Benevolence, Georgia

Persephone, Esther Tang



When I think about 1945, I think about peaches.

Sweet and fuzzy with a fat, brown pit smack in the center.

I remember biting into a fresh May peach from the backyard

when my mother ran into the kitchen yelling the war was over.


I was twelve. Mother hugged Aunt Bev and they cried into the nape

of each other while I licked my sticky fingers and tried not to

drip on the floor. They started calling it Victory Day,

but to me, in southern Georgia, the only victories were the three peaches

I ate while sitting on the kitchen floor. My mother stayed inside all day

to listen to the radio. I collected the eggs like I did every morning.


I waved at the mailman. I picked more peaches

from the tree in the yard and thought of ways to politely

ask my mother if she would bake a pie. Aunt Bev babbled all day,

saying Uncle Frank would come home soon. I put the eggs in the cupboard.


The static drone of the radio, summer cicadas. I went outside

to wait for fireflies and watch the sun abandon another day.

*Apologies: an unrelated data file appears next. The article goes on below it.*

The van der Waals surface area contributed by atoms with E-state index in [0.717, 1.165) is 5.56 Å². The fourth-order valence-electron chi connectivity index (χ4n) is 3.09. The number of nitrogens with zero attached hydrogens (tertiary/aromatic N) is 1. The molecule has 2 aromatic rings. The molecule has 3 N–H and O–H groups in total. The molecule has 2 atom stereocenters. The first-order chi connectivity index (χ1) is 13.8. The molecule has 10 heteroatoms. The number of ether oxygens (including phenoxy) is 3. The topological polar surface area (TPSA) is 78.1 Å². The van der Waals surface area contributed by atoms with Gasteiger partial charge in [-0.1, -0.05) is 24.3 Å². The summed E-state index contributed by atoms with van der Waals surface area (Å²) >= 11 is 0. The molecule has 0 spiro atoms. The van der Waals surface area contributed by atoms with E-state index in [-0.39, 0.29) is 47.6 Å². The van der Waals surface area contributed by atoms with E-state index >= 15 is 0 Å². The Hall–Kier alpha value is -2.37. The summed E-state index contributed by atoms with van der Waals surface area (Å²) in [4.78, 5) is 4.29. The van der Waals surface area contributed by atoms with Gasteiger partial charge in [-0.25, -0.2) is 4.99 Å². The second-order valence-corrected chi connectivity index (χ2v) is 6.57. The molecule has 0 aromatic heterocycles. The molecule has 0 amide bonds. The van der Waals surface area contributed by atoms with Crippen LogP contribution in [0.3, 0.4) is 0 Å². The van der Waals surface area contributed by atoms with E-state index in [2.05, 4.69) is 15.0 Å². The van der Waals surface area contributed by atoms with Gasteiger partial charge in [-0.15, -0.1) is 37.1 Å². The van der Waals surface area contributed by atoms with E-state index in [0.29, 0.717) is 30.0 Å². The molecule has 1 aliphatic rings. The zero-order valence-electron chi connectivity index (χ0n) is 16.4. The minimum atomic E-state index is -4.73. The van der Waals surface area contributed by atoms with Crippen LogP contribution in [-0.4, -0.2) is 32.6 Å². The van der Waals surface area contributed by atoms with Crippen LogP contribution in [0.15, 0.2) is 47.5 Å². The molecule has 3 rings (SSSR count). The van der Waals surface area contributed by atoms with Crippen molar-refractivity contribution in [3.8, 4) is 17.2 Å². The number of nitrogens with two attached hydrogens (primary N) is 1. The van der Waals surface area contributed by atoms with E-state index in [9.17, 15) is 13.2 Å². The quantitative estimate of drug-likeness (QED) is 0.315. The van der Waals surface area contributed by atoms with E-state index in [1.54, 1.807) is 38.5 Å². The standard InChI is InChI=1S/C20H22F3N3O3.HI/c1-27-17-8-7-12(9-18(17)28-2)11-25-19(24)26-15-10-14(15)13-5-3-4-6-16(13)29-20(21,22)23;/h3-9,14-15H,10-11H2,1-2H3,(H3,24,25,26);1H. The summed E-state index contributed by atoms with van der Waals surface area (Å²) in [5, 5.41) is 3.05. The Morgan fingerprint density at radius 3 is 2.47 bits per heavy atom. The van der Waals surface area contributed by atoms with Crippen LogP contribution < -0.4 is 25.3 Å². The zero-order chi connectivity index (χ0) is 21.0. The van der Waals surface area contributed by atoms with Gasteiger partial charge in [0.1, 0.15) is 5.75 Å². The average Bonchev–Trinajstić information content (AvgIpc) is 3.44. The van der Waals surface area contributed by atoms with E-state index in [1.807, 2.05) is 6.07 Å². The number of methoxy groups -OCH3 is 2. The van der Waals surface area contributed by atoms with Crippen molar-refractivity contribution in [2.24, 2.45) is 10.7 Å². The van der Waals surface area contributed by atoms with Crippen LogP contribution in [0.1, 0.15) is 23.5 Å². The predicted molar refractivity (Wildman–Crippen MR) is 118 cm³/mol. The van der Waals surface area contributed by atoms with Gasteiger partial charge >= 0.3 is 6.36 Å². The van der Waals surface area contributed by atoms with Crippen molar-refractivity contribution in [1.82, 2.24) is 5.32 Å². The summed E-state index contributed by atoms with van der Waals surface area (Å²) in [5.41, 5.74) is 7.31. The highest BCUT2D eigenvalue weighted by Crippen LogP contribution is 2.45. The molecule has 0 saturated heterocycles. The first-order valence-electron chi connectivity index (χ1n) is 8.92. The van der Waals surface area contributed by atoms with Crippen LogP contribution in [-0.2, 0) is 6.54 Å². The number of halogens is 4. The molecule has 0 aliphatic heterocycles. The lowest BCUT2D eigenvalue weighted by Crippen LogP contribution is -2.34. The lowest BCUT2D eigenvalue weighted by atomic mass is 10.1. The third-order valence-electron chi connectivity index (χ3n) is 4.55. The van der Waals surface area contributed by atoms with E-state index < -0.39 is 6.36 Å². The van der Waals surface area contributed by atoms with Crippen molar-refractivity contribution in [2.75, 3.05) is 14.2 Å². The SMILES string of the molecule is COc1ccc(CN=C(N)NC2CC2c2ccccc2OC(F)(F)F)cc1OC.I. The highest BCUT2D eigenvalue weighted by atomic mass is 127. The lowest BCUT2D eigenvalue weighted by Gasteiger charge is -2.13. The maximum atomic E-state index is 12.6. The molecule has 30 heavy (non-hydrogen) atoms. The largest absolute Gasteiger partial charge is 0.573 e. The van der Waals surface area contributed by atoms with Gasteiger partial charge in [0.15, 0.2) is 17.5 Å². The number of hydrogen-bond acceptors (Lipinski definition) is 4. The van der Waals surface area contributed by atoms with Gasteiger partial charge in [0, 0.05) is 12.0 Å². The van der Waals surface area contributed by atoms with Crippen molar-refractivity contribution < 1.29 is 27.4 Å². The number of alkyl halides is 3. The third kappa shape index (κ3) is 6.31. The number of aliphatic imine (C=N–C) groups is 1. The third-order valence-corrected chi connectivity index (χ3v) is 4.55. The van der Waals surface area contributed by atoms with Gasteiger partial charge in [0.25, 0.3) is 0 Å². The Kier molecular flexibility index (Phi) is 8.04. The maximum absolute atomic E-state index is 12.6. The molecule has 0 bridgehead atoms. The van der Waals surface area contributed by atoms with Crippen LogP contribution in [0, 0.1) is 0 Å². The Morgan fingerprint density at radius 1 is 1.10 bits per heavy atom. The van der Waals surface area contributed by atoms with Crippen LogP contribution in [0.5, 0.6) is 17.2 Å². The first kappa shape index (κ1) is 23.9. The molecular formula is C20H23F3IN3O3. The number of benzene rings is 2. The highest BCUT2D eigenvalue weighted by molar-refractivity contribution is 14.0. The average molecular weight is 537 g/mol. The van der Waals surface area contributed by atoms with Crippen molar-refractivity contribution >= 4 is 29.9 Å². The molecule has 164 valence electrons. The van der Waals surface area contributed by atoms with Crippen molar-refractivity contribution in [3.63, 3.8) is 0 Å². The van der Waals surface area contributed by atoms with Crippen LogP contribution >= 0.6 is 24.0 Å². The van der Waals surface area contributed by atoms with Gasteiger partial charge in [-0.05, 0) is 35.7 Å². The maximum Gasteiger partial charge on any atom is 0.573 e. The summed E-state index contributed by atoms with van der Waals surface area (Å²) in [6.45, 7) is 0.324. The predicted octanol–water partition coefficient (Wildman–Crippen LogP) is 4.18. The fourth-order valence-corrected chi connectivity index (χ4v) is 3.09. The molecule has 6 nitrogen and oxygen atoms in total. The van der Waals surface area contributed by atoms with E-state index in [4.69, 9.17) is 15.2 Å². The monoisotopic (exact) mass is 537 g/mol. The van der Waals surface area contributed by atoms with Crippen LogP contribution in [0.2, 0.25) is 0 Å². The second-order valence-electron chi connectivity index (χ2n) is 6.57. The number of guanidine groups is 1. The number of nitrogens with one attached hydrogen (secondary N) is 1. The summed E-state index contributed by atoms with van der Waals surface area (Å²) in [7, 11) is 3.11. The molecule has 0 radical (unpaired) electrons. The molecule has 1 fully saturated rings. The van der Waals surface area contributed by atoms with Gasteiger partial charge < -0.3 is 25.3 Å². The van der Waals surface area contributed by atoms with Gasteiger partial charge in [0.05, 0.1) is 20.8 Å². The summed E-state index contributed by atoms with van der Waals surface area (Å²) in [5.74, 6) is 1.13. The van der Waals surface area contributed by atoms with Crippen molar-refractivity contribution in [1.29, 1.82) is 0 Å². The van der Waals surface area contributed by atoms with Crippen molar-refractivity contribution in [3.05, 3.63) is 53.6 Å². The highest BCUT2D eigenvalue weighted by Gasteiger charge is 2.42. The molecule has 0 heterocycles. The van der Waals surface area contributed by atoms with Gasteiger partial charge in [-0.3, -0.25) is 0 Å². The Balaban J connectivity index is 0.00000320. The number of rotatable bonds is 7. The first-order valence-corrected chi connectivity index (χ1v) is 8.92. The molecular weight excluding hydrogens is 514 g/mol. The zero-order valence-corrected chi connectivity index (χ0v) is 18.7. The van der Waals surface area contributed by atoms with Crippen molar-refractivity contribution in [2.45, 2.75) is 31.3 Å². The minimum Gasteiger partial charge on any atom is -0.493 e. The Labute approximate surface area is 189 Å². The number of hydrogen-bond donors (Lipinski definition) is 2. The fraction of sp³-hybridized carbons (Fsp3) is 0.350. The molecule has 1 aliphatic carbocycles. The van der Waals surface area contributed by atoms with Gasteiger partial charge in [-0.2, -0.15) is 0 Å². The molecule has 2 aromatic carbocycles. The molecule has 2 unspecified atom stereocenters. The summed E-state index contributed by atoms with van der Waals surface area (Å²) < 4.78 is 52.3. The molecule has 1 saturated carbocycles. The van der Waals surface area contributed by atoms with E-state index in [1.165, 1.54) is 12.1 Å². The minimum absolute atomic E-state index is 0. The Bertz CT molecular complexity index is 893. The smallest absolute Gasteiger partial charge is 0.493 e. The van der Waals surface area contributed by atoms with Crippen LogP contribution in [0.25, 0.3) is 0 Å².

A furry caterpillar climbed on my bare foot. It was a Tuesday.

The boys next door were playing cops and robbers, finger guns in hand.


About the Author

Emma Ditzel, Loyola University

Emma Ditzel is a rising senior at Loyola University Maryland where she studies writing and theatre. Emma is from Ocean City, Maryland, a town that she loves, but now resides in Baltimore, Maryland, the city where her heart belongs. Emma enjoys poetry, ice cream, arts and crafts, feminist literature, and unhealthy amounts of online shopping. “Benevolence, Georgia” first appeared in Corridors. 

About the Artist

Esther Tang, Rice University

“Persephone” first appeared in R2: The Rice Review. 

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